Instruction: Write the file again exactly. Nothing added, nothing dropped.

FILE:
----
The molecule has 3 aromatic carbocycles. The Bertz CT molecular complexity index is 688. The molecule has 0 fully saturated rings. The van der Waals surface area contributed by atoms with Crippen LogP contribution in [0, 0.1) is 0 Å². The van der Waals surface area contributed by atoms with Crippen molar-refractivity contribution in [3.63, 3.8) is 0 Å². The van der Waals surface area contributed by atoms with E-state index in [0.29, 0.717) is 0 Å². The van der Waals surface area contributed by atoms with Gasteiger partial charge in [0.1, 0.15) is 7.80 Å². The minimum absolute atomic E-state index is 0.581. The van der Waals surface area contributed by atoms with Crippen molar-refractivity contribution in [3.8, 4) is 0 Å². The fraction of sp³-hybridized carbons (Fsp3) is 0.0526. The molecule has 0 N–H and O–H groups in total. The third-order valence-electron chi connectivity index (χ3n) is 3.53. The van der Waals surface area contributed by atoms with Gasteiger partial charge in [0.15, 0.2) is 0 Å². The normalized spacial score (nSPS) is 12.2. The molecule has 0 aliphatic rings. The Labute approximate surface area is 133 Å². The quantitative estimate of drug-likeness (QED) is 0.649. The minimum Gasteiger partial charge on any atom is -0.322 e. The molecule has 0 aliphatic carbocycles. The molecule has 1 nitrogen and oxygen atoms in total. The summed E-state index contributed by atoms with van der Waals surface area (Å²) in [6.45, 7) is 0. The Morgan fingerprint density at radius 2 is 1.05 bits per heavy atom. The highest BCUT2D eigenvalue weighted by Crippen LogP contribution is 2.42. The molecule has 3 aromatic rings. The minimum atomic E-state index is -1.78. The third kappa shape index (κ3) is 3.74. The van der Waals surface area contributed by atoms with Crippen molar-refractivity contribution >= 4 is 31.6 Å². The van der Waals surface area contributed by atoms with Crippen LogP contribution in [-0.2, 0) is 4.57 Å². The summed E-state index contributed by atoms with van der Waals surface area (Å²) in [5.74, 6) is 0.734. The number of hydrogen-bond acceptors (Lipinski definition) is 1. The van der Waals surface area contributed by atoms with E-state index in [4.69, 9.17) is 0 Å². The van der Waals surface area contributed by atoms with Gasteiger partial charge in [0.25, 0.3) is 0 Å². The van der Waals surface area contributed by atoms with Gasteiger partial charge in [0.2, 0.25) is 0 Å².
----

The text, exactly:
The molecule has 3 aromatic carbocycles. The Bertz CT molecular complexity index is 688. The molecule has 0 fully saturated rings. The van der Waals surface area contributed by atoms with Crippen LogP contribution in [0, 0.1) is 0 Å². The van der Waals surface area contributed by atoms with Crippen molar-refractivity contribution in [3.63, 3.8) is 0 Å². The van der Waals surface area contributed by atoms with E-state index in [0.29, 0.717) is 0 Å². The van der Waals surface area contributed by atoms with Gasteiger partial charge in [0.1, 0.15) is 7.80 Å². The minimum absolute atomic E-state index is 0.581. The van der Waals surface area contributed by atoms with Crippen molar-refractivity contribution in [3.8, 4) is 0 Å². The fraction of sp³-hybridized carbons (Fsp3) is 0.0526. The molecule has 0 N–H and O–H groups in total. The third-order valence-electron chi connectivity index (χ3n) is 3.53. The van der Waals surface area contributed by atoms with Gasteiger partial charge in [0.15, 0.2) is 0 Å². The normalized spacial score (nSPS) is 12.2. The molecule has 0 aliphatic rings. The Labute approximate surface area is 133 Å². The quantitative estimate of drug-likeness (QED) is 0.649. The minimum Gasteiger partial charge on any atom is -0.322 e. The molecule has 0 aliphatic carbocycles. The molecule has 1 nitrogen and oxygen atoms in total. The summed E-state index contributed by atoms with van der Waals surface area (Å²) in [6.45, 7) is 0. The Morgan fingerprint density at radius 2 is 1.05 bits per heavy atom. The highest BCUT2D eigenvalue weighted by Crippen LogP contribution is 2.42. The molecule has 3 aromatic rings. The minimum atomic E-state index is -1.78. The third kappa shape index (κ3) is 3.74. The van der Waals surface area contributed by atoms with Crippen molar-refractivity contribution >= 4 is 31.6 Å². The van der Waals surface area contributed by atoms with Crippen LogP contribution in [-0.2, 0) is 4.57 Å². The summed E-state index contributed by atoms with van der Waals surface area (Å²) in [5.74, 6) is 0.734. The number of hydrogen-bond acceptors (Lipinski definition) is 1. The van der Waals surface area contributed by atoms with E-state index in [4.69, 9.17) is 0 Å². The van der Waals surface area contributed by atoms with Gasteiger partial charge in [0.25, 0.3) is 0 Å². The van der Waals surface area contributed by atoms with Gasteiger partial charge in [0.2, 0.25) is 0 Å².